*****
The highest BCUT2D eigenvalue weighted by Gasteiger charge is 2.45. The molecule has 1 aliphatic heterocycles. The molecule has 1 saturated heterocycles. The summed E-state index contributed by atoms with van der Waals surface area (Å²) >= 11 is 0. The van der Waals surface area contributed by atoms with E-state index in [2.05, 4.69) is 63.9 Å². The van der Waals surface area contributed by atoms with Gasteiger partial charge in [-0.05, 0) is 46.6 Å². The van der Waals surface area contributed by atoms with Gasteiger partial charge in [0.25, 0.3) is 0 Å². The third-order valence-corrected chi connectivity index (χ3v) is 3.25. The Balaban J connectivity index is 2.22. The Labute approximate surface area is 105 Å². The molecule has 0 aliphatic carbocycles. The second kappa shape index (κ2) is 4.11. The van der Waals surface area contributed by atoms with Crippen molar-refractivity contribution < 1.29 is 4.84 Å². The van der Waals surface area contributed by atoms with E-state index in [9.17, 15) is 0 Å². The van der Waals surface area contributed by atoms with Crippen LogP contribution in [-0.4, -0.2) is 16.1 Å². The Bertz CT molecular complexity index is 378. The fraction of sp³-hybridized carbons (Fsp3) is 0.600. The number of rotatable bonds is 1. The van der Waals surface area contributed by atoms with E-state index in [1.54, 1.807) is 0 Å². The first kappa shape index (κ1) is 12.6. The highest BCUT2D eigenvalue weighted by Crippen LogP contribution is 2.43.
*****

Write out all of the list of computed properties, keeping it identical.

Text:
The highest BCUT2D eigenvalue weighted by Gasteiger charge is 2.45. The molecule has 1 aliphatic heterocycles. The molecule has 1 saturated heterocycles. The summed E-state index contributed by atoms with van der Waals surface area (Å²) >= 11 is 0. The van der Waals surface area contributed by atoms with E-state index in [2.05, 4.69) is 63.9 Å². The van der Waals surface area contributed by atoms with Gasteiger partial charge in [-0.05, 0) is 46.6 Å². The van der Waals surface area contributed by atoms with Gasteiger partial charge in [0.25, 0.3) is 0 Å². The third-order valence-corrected chi connectivity index (χ3v) is 3.25. The Balaban J connectivity index is 2.22. The Labute approximate surface area is 105 Å². The molecule has 0 aliphatic carbocycles. The second kappa shape index (κ2) is 4.11. The van der Waals surface area contributed by atoms with Crippen molar-refractivity contribution < 1.29 is 4.84 Å². The van der Waals surface area contributed by atoms with E-state index in [9.17, 15) is 0 Å². The van der Waals surface area contributed by atoms with Crippen LogP contribution in [-0.4, -0.2) is 16.1 Å². The Bertz CT molecular complexity index is 378. The fraction of sp³-hybridized carbons (Fsp3) is 0.600. The number of rotatable bonds is 1. The van der Waals surface area contributed by atoms with E-state index in [1.54, 1.807) is 0 Å². The first kappa shape index (κ1) is 12.6. The highest BCUT2D eigenvalue weighted by Crippen LogP contribution is 2.43.